The problem of choke-points in a mystery plot stems from the mystery being too rigidly defined. GMs can have this scenario so built up in their minds, and stick to it so doggedly, that any deviation from the plot is immediately shut down. If you want to run a game like that, you’re better off writing a mystery novel. A gaming table is a Venn diagram of the GM’s, and all the player’s minds. The thing in the middle, that’s the story.

You can save yourself a lot of heartache by listening to the ideas going back and forth at the table. Player A thinks so-and-so is the culprit while Player B thinks it’s someone else because of reasons A, B, and C. Listen to their input, because sometimes a player’s wild theories about the mystery, are actually more interesting than the scenario you’ve put together. Certainly, the players are already invested in their own ideas, so you won’t have to spend any additional time leading them by the nose back to the plot you’ve decided on. For me, hearing these wild theories and suspicious accusations is one of the most enjoyable parts of the game, and I never fail to use the players’ own ideas against them.

None of this discounts surprises, or red herrings (although, I promise you do not need more of these than you already have; players will already go barking up the wrong tree without your help). All it takes is a subtle twist of the player input to throw them off guard. They think the monster’s a vampire. OK. It’s a vampire, but it’s a Star Vampire, a shambler from outside time and space.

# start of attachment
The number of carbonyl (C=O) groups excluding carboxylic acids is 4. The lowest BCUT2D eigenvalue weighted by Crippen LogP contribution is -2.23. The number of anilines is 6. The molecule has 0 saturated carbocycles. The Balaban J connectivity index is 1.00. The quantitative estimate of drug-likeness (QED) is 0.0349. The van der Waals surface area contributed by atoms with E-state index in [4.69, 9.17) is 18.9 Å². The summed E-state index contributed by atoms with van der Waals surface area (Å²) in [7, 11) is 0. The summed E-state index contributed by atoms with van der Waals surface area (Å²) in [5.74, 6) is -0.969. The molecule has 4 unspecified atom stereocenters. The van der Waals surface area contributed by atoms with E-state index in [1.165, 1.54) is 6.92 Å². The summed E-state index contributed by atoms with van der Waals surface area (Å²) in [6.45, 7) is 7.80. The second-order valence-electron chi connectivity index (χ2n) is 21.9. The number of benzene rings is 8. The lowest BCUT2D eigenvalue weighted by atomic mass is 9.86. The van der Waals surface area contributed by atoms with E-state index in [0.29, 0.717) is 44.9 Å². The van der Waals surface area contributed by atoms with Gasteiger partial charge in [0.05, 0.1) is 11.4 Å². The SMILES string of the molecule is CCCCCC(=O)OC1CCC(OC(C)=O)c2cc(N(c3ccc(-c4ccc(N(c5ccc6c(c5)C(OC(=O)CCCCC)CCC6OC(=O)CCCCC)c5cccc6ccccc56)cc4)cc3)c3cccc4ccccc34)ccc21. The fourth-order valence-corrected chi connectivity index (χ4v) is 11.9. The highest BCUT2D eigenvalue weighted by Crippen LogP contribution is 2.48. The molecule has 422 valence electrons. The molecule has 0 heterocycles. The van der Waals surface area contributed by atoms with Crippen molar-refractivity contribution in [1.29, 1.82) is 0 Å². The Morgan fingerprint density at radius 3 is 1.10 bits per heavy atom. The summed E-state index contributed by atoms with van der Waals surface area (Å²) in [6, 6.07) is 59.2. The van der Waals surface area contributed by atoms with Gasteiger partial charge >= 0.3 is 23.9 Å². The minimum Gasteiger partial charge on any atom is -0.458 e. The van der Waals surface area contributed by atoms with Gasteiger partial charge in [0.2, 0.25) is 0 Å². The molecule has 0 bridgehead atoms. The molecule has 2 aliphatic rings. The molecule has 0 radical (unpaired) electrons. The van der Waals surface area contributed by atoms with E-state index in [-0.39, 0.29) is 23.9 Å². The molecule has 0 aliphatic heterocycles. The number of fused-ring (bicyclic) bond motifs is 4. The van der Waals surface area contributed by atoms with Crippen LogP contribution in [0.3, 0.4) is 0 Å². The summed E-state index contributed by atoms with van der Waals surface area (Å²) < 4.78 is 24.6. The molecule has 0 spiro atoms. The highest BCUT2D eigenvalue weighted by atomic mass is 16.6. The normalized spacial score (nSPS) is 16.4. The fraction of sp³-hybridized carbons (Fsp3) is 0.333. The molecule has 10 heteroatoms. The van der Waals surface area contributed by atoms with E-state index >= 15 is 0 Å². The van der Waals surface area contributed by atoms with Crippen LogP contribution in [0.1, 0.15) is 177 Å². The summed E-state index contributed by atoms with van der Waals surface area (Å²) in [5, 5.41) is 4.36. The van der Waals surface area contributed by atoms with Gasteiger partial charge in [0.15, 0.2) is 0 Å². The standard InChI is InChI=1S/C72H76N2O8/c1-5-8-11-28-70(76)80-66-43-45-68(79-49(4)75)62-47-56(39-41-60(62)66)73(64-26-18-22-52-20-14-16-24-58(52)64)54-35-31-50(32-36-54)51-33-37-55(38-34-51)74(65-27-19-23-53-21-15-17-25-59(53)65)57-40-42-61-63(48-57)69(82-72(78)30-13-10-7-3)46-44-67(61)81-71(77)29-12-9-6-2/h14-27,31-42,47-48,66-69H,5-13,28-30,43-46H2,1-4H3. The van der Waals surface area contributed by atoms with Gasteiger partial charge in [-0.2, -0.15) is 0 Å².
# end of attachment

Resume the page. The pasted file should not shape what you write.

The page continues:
Investigators Should Not Fail To Find A Clue

This is the driving ethos behind the Gumshoe RPG, and it works just as well in Call of Cthulhu, or in Fate. Internalize the rule that, if the Investigators are in the right place, at the right time, looking in the right way, they cannot fail to find the Clue. Their skill checks only serve to elaborate upon the Clue, or in Fate, provide more Free Invocations. You might make an exception for Clues that are of secondary importance in driving the plot forward, but if you want players to be able to miss some non-essential Clues (never let them miss an essential Clue, or the mystery will drag), you need a backup system in place. This is where the Three Clue Rule comes in.

The Three Clue Rule

This one comes from The Alexandrian, and I’ve gotten some mileage out of it. It goes like this: for each thing you want the players to realize about your mystery plot, you need three Clues that point to that realization. One suggestion: when planning your mystery, get a blank piece of paper and write down both the Clues already in play, and the Realizations you want the players (and by extension, the PCs) to come to. Now, start putting the Clues and the Realizations together. Make sure you’ve got 3 Clues for every Realization. Following the Three Clue Rule will help you avoid choke-points in the mystery that stall the investigation.

  • How does your table handle clues in mystery games?
  • Do you think Fate is a good system to emulate the horror genre, e.g. Call of Cthulhu?

via Daily Prompt: Mystery